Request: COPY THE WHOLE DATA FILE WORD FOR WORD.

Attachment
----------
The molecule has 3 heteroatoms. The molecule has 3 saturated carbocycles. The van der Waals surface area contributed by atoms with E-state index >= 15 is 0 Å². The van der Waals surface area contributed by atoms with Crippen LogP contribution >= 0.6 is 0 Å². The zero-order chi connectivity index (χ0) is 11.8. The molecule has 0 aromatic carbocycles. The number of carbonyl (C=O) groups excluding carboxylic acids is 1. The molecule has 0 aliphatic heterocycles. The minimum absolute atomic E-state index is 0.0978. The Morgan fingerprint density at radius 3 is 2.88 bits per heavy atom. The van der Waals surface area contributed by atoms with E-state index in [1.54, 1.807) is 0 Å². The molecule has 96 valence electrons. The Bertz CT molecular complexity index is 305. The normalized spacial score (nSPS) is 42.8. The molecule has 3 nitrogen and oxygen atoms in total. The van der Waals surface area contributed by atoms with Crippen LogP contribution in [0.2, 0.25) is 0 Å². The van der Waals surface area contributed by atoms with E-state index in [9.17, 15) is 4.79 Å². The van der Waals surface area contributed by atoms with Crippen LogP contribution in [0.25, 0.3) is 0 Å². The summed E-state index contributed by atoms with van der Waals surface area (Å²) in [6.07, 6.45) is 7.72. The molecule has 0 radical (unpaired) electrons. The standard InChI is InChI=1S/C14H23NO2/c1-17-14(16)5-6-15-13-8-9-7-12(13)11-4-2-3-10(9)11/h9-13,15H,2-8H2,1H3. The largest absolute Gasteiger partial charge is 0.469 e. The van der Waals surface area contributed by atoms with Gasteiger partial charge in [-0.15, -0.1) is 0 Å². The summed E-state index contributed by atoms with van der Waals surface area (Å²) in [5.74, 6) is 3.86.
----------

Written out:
The molecule has 3 heteroatoms. The molecule has 3 saturated carbocycles. The van der Waals surface area contributed by atoms with E-state index >= 15 is 0 Å². The van der Waals surface area contributed by atoms with Crippen LogP contribution >= 0.6 is 0 Å². The zero-order chi connectivity index (χ0) is 11.8. The molecule has 0 aromatic carbocycles. The number of carbonyl (C=O) groups excluding carboxylic acids is 1. The molecule has 0 aliphatic heterocycles. The minimum absolute atomic E-state index is 0.0978. The Morgan fingerprint density at radius 3 is 2.88 bits per heavy atom. The van der Waals surface area contributed by atoms with E-state index in [1.54, 1.807) is 0 Å². The molecule has 96 valence electrons. The Bertz CT molecular complexity index is 305. The normalized spacial score (nSPS) is 42.8. The molecule has 3 nitrogen and oxygen atoms in total. The van der Waals surface area contributed by atoms with Crippen LogP contribution in [0.2, 0.25) is 0 Å². The van der Waals surface area contributed by atoms with E-state index in [9.17, 15) is 4.79 Å². The van der Waals surface area contributed by atoms with Crippen LogP contribution in [0.25, 0.3) is 0 Å². The summed E-state index contributed by atoms with van der Waals surface area (Å²) in [6.07, 6.45) is 7.72. The molecule has 0 radical (unpaired) electrons. The standard InChI is InChI=1S/C14H23NO2/c1-17-14(16)5-6-15-13-8-9-7-12(13)11-4-2-3-10(9)11/h9-13,15H,2-8H2,1H3. The largest absolute Gasteiger partial charge is 0.469 e. The van der Waals surface area contributed by atoms with Gasteiger partial charge in [-0.15, -0.1) is 0 Å². The summed E-state index contributed by atoms with van der Waals surface area (Å²) in [5.74, 6) is 3.86.